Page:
How did you get into music? Did you grow up listening?
There's always music around. My mum was an avid collector of records and CDs, so there were always records on the turntables. I guess that's where I learned how to play with records...when I wasn't supposed to be!
I remember one day, I said to my dad when I was really young, "Hey, can I try to scratch with this?" And he's like, "yeah, sweet as". I grabbed Yellow Brick Road, Elton John, I put that on the turntable... at that point, I'd only ever heard scratching and I didn't really know how it was done. I knew that it needed a record and a record player, but I was literally grabbing the stylus and skating along the top of the record, which is what you don't do, that's how you break needles. I mean, that's how it started. There was just music around all the time, I learned how to play piano a bit when I was really young. On my 11th birthday, I got my first drum kit and became this drummer in the school band and was picking up guitar and stuff. When I was almost 14 years old, I was like, "Man, I'm sick of these drums. I just want to rock turntables." So, I sold all that equipment and being young and dumb, I spent it on things like liquor, and steak and cheese pies, but a lot of CDs as well. In hindsight, I wasted a lot of money, but at the same time, a lot of the CDs I bought, is what inspired me to keep going with it.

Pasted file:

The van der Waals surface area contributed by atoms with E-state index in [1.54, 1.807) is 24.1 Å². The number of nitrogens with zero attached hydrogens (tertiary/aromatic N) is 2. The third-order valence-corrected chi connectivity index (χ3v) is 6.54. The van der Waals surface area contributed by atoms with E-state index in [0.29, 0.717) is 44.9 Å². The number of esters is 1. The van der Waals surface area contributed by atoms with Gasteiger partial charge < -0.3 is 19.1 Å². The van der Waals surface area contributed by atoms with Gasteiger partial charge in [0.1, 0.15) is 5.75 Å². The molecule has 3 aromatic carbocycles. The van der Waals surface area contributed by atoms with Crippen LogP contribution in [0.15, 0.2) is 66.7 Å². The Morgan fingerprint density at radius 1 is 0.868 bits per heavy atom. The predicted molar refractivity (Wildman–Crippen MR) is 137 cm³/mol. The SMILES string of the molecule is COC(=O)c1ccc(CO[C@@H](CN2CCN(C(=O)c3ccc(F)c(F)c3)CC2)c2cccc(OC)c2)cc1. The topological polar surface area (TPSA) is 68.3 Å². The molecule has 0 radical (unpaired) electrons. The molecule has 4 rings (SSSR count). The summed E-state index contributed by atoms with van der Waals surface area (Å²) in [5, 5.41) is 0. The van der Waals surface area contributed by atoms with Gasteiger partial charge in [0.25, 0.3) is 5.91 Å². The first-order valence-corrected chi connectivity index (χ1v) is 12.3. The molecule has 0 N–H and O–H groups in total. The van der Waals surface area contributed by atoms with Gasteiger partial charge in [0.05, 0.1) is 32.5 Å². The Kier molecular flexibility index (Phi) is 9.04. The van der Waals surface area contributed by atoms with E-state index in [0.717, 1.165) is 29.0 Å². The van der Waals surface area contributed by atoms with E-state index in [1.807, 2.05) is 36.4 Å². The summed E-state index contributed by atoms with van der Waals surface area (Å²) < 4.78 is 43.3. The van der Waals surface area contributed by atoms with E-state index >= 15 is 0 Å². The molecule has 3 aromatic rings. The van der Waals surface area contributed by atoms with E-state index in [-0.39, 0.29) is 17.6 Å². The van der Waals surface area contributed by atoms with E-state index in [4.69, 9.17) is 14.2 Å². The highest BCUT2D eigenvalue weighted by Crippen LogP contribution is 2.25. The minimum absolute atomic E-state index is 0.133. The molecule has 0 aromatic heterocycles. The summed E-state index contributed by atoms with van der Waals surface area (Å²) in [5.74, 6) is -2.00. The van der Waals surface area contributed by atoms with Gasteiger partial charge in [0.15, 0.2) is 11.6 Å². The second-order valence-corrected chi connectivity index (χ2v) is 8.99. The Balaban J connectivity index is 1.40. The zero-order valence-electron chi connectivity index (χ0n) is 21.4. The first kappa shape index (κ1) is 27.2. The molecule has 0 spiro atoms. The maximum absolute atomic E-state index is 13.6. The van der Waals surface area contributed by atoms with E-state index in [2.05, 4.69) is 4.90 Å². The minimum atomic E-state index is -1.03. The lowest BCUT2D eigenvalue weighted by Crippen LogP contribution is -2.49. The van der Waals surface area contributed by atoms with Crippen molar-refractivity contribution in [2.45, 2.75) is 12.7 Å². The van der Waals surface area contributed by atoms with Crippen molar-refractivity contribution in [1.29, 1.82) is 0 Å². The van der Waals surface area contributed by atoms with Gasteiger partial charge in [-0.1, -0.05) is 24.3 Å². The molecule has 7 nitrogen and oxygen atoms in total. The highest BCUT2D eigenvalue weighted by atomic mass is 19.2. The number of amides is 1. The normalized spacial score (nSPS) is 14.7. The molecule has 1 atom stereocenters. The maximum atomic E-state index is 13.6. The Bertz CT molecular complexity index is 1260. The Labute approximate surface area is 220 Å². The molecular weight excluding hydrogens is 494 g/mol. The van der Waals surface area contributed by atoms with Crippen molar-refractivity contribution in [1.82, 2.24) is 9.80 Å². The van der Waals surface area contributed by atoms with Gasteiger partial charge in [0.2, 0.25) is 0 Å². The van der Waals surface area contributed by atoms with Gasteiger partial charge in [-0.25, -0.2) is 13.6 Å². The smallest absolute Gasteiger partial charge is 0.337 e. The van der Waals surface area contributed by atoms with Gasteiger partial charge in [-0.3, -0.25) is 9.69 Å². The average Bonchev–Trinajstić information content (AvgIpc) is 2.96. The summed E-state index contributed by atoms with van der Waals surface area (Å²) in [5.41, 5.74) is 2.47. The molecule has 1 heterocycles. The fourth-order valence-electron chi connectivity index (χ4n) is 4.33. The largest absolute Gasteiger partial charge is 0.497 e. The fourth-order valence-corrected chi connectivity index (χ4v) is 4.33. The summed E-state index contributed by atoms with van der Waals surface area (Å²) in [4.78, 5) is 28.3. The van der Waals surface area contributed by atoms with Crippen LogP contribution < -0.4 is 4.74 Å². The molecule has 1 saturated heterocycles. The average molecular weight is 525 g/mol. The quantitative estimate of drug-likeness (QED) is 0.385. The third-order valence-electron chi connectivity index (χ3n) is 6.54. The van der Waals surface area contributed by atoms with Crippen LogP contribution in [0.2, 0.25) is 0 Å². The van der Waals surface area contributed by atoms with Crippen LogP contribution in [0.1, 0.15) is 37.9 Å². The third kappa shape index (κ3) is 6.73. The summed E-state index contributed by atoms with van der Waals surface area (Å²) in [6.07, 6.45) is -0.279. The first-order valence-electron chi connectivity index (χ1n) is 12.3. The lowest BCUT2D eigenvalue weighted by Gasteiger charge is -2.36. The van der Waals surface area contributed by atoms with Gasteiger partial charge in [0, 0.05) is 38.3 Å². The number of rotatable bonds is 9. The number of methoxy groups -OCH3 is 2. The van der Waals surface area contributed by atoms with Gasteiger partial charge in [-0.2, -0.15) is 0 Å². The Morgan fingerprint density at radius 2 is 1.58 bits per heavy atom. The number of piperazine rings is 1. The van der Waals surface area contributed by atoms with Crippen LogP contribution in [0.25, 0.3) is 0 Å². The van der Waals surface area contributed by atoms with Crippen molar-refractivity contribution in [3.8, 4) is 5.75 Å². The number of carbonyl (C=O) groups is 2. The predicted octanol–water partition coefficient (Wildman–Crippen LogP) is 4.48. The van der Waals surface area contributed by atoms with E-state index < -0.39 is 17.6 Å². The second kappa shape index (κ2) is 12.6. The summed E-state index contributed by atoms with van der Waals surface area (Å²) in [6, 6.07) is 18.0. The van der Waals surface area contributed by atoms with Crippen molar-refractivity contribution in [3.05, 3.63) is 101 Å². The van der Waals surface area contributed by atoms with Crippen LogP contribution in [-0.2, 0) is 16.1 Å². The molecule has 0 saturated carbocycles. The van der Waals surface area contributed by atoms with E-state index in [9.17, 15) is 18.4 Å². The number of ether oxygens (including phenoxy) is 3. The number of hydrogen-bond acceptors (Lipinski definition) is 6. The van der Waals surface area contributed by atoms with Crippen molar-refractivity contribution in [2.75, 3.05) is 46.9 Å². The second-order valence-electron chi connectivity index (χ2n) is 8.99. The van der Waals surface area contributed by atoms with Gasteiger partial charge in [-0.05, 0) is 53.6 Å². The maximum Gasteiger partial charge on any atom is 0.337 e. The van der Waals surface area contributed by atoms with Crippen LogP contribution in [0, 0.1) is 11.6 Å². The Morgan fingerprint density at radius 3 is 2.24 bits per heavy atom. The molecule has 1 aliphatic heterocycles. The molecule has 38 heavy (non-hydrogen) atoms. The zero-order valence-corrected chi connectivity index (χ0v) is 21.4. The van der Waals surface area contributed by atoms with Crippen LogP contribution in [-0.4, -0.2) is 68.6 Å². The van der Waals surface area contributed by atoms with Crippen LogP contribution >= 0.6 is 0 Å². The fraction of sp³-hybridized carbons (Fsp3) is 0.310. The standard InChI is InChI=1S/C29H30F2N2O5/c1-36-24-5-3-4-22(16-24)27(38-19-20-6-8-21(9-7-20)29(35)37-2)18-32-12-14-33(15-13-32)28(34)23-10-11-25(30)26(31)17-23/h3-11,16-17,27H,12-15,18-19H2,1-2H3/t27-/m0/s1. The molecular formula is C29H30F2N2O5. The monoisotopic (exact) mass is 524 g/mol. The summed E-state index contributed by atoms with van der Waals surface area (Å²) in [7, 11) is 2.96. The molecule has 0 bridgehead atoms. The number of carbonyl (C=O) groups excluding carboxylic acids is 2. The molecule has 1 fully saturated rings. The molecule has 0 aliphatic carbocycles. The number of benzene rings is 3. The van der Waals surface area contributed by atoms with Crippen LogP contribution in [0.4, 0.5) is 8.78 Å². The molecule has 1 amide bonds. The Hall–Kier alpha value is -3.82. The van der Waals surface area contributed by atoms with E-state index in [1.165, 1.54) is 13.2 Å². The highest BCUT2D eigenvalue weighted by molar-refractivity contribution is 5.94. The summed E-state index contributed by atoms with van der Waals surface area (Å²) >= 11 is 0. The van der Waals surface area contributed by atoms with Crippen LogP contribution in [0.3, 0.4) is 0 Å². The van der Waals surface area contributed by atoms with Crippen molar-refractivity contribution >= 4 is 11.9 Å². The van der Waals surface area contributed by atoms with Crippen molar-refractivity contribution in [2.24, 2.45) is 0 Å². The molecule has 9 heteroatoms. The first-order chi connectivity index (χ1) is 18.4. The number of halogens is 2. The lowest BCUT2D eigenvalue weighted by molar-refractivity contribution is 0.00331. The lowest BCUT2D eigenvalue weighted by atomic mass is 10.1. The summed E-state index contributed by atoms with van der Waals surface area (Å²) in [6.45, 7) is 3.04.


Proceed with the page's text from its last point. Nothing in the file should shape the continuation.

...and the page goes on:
Did that become your education in a way?
Yeah, it definitely became a lot of my education. DJ Rectangle mixtapes were a definite push on that. Mix Master Mike, Beastie Boys. I mean, there's always like a million things. There was my sister's boyfriend at the time. He was quite a bit older, I think he was like 22 or something when I was 13 years old. We used to ride around in his car, listening to the Rectangle tapes with two 15 inch and subwoofers in the boot, and just doing what you do. That's been my education.
You were talking about Elton John, and you played the guitar and drums. Was there always a hip-hop influence there too?
So, hip-hop...no, in a way. But, yes. We used to ride around in my uncle's truck listening to NWA, Beastie Boys. At that time, the Mortal Combat soundtrack, I definitely remember that. It's a horrible, horrible soundtrack! Led Zeppelin, Black Sabbath. My uncle was definitely into all styles of music, but there was always a little bit of hip-hop thrown in. I think the thing that really turned me on my head was mid-90s, my dad copped a CD and it had 'Chains' by Che-Fu and DLT. I remember the first time hearing something that sounded that gritty, and being like "whoa, what is this?" Then it wasn't till years later that breakdancing became a cool thing. We all started like breaking at school and then the culture started to hold onto me, and I started copying a lot of these "Best Of Hip-Hop" CDs with things like KRS-One, House Of Pain, Noreaga and just all sorts of random stuff on them. It was at that point (about 11, 12 years old) where I started really spending a lot of time at the CD store trying to figure out what the cool things were. Just grab a stack of things, go to the listening booths and flick through, figure out what I wanted to buy. The culture of hip-hop wrangled me in. I was just this random hip-hop kid hanging out with all these rock-heads. It was quite a bizarre thing to think about now. And that's where my eclecticness comes from too, because I still listen to a bit of rock music here and there.